Enzymes are absolutely necessary for life. The function of enzymes is to speed up the rate of the chemical reactions requisite to cellular existence by lowering I he activation energies of molecular rearrangements lo values that can be supplied by the heat of motion (Figure 4-2). When a specific enzyme is present, there is no longer an effective barrier preventing the rapid formation of the reactants possessing the lowest amounts of free energy. Enzymes never affect the nature of an equilibrium: They merely speed up the rate at which it is reached. Thus, if the thermodynamic equilibrium is unfavorable for the formation of a molecule, the presence of an enzyme can in no way bring about the molecule's accumulation.
Because enzymes must catalyze essentially every cellular molecular rearrangement, knowing the free energy of various molecules cannot by itself tell us whether an energetically feasible rearrangement will, in fact, occur. The rate of the reactions must always be considered. Only if a cell possesses a suitable enzyme will the reaction be important.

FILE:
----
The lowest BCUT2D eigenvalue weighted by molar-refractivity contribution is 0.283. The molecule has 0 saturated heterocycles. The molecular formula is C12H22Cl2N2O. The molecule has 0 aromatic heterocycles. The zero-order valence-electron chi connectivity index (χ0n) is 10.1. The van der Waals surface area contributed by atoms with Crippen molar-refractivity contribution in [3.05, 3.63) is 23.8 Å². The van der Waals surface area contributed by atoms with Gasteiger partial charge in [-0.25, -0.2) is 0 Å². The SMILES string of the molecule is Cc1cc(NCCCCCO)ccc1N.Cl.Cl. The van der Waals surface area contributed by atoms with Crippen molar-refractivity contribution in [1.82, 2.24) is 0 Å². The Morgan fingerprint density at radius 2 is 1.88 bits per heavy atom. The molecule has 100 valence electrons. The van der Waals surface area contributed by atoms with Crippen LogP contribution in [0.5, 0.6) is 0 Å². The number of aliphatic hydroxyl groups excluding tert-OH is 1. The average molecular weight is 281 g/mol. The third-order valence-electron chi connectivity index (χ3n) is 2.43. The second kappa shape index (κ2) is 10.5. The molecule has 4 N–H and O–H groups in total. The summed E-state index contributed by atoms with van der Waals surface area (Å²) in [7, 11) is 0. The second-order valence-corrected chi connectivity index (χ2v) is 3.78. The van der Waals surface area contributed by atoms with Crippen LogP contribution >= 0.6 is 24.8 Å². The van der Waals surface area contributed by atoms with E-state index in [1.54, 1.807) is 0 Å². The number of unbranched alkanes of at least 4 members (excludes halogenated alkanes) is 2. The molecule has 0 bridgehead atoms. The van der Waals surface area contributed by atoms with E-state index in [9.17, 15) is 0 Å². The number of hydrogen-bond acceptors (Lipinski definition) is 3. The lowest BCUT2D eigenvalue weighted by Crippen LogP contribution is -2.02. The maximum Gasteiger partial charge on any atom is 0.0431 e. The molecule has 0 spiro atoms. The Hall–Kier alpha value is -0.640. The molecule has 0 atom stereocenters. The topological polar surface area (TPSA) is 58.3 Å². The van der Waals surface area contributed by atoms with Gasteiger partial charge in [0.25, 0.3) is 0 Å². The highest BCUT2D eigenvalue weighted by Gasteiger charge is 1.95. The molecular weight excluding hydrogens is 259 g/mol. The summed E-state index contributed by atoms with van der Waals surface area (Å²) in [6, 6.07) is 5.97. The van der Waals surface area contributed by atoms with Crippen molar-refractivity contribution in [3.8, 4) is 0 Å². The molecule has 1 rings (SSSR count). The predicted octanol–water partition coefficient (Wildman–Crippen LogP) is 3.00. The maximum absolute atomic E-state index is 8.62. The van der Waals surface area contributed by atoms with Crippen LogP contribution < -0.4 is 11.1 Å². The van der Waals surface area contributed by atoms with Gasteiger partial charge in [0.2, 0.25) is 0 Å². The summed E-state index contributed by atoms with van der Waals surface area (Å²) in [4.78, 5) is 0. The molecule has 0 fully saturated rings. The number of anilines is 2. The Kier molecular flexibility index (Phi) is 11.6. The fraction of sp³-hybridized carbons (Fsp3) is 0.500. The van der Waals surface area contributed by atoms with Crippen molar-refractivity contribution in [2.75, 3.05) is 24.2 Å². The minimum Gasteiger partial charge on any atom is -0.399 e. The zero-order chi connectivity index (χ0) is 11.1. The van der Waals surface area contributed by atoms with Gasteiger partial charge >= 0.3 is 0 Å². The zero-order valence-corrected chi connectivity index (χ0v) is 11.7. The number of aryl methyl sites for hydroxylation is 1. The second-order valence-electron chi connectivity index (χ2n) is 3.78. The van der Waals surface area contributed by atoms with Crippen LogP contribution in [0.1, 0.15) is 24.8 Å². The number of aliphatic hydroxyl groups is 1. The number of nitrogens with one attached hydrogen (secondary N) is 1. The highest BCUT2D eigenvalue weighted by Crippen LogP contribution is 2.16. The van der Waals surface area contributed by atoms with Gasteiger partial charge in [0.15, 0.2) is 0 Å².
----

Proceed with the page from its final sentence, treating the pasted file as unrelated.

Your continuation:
activation "1 energy of
J catalyzed reaction prngress of reaction activation "1 energy of
J catalyzed reaction activa bon energy of uncatalyzed reaction
FIGURE 4-2 Enzymes (color curve) lower activation energies and thus speed up the rate of the reaction. Mole that AG remains the same because the equilibrium position remains unaltered prngress of reaction
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